City of Toledo, Land Bank Awarded $9.8 Million from Ohio to Demolish Blighted Buildings and Revitalize Neighborhoods

Tuesday, December 06, 2022

The City of Toledo and its partner, the Lucas County Land Bank, were today awarded $9.8 million in grant funds from the State of Ohio’s Building Demolition and Site Revitalization Program to fund the demolition of approximately 1,027 blighted residential and commercial buildings and revitalize surrounding neighborhoods in Toledo.

The Building Demolition and Site Revitalization Program is part of Governor DeWine's Ohio BUILDS Initiative and was established with the support of the Ohio General Assembly.

The grant requires a 25% match from the City of Toledo of $3.3 million, which has already been appropriated by Toledo City Council using American Rescue Plan Act dollars.

“This investment will help to revitalize our neighborhoods by removing some of the worst and most blighted buildings once and for all,” Mayor Wade Kapszukiewicz said. “I want to thank the State of Ohio and the Lucas County Land Bank for partnering with Toledo to tackle this important challenge.”

Most of the buildings which will be demolished are privately owned and have been determined to be public nuisances threatening the health, safety, and welfare of Toledo residents.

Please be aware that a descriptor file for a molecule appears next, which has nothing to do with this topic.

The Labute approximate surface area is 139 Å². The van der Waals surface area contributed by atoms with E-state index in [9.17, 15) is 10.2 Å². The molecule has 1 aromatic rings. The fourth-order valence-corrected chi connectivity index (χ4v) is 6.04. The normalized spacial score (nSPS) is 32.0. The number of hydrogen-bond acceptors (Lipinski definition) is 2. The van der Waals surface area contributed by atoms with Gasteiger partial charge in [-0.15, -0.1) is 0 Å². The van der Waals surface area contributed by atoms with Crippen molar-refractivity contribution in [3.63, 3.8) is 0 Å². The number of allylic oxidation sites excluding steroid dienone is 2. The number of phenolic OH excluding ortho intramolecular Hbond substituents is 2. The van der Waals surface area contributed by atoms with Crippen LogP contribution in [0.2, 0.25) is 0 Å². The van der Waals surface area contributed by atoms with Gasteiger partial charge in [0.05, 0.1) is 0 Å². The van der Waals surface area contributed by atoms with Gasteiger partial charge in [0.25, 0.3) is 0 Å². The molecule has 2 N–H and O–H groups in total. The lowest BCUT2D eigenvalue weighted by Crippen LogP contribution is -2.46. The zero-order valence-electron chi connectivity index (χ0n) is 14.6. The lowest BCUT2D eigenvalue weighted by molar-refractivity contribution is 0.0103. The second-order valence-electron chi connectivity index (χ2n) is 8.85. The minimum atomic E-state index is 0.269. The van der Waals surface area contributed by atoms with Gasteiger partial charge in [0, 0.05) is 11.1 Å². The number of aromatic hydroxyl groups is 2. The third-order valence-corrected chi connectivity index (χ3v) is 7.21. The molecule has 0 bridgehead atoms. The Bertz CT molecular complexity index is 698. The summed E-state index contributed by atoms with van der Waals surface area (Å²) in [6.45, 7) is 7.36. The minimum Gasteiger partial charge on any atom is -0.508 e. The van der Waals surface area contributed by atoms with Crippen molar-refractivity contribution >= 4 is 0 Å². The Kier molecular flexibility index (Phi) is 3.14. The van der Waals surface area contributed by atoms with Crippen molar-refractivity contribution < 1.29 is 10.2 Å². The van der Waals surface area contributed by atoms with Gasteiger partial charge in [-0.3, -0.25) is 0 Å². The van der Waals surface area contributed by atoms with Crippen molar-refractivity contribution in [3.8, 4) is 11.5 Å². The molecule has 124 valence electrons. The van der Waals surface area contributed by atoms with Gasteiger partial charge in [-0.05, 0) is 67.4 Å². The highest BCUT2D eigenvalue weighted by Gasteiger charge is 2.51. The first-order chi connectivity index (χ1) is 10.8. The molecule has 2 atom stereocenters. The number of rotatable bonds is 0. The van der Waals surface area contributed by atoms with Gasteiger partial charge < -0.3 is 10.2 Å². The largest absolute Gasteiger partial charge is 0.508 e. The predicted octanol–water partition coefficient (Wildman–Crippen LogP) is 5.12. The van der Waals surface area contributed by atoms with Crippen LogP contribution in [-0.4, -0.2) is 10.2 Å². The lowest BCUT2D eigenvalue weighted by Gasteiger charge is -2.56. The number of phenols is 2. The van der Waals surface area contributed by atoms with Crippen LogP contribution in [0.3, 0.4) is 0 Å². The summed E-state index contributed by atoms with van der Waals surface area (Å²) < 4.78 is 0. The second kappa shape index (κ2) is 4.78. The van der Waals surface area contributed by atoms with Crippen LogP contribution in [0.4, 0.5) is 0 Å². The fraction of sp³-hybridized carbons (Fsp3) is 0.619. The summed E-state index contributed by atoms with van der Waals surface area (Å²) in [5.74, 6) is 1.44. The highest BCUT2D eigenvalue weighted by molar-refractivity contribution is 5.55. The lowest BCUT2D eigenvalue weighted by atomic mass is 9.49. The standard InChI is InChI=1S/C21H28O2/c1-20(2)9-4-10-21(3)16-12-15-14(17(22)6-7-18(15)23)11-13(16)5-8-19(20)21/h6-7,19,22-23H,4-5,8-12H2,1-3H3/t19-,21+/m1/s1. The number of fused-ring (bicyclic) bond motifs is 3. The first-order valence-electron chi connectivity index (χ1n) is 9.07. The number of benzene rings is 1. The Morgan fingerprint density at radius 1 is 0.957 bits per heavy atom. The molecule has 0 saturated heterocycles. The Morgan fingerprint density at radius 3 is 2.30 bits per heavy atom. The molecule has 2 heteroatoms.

"I am grateful to hear that we will be receiving much-needed funding from the State of Ohio. This money will help us take down hundreds of blighted buildings that negatively impact neighborhoods, and give us the opportunity to think about future investments that will enrich communities and the residents of Toledo," Toledo City Councilwoman Tiffany Whitman, Chair of the Neighborhoods & Community Development Committee​ said.

Once the demolition is complete, the owners of the structure will be charged for the cost of the demolition through their property tax bill. If they fail to pay the costs, they may lose ownership of the land.

“Removing dangerous buildings is a critical step toward rebuilding neighborhoods that have suffered greatly over the last decade,” David Mann, President & CEO of the Lucas County Land Bank said. “With this funding in place, we can turn a thousand more eyesores into opportunities.”